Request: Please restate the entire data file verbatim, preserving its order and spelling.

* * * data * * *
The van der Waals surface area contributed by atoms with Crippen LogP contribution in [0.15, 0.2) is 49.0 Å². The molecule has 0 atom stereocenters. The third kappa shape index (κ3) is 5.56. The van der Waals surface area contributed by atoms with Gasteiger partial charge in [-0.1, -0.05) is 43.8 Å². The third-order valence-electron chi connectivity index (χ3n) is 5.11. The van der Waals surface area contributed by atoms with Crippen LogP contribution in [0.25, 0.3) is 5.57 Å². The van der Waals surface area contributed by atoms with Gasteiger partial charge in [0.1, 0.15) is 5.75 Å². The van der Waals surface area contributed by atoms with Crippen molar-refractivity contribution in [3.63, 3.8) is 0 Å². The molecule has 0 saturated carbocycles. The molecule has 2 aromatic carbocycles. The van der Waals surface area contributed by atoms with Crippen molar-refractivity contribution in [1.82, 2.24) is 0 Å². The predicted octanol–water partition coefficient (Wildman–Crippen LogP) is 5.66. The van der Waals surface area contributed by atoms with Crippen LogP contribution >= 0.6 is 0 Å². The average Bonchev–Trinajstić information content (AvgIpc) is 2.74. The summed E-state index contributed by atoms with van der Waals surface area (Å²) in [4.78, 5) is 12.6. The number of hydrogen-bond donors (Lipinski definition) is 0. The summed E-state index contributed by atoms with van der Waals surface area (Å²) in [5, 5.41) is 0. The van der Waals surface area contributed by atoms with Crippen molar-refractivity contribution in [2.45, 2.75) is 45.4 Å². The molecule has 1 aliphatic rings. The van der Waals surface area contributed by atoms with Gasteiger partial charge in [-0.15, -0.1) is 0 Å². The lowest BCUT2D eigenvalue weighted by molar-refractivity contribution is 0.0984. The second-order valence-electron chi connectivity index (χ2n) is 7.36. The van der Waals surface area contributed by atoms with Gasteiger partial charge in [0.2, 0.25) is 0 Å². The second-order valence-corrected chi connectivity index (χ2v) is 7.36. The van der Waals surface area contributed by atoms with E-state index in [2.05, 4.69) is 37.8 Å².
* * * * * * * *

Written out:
The van der Waals surface area contributed by atoms with Crippen LogP contribution in [0.15, 0.2) is 49.0 Å². The molecule has 0 atom stereocenters. The third kappa shape index (κ3) is 5.56. The van der Waals surface area contributed by atoms with Gasteiger partial charge in [-0.1, -0.05) is 43.8 Å². The third-order valence-electron chi connectivity index (χ3n) is 5.11. The van der Waals surface area contributed by atoms with Crippen LogP contribution in [0.25, 0.3) is 5.57 Å². The van der Waals surface area contributed by atoms with Gasteiger partial charge in [0.1, 0.15) is 5.75 Å². The van der Waals surface area contributed by atoms with Crippen molar-refractivity contribution in [3.63, 3.8) is 0 Å². The molecule has 0 saturated carbocycles. The molecule has 2 aromatic carbocycles. The van der Waals surface area contributed by atoms with Crippen molar-refractivity contribution in [1.82, 2.24) is 0 Å². The predicted octanol–water partition coefficient (Wildman–Crippen LogP) is 5.66. The van der Waals surface area contributed by atoms with Crippen LogP contribution >= 0.6 is 0 Å². The average Bonchev–Trinajstić information content (AvgIpc) is 2.74. The summed E-state index contributed by atoms with van der Waals surface area (Å²) in [4.78, 5) is 12.6. The number of hydrogen-bond donors (Lipinski definition) is 0. The summed E-state index contributed by atoms with van der Waals surface area (Å²) in [5, 5.41) is 0. The van der Waals surface area contributed by atoms with Crippen molar-refractivity contribution in [2.45, 2.75) is 45.4 Å². The molecule has 1 aliphatic rings. The van der Waals surface area contributed by atoms with Gasteiger partial charge in [-0.15, -0.1) is 0 Å². The lowest BCUT2D eigenvalue weighted by molar-refractivity contribution is 0.0984. The second-order valence-electron chi connectivity index (χ2n) is 7.36. The van der Waals surface area contributed by atoms with Gasteiger partial charge in [0.2, 0.25) is 0 Å². The second-order valence-corrected chi connectivity index (χ2v) is 7.36. The van der Waals surface area contributed by atoms with E-state index in [2.05, 4.69) is 37.8 Å².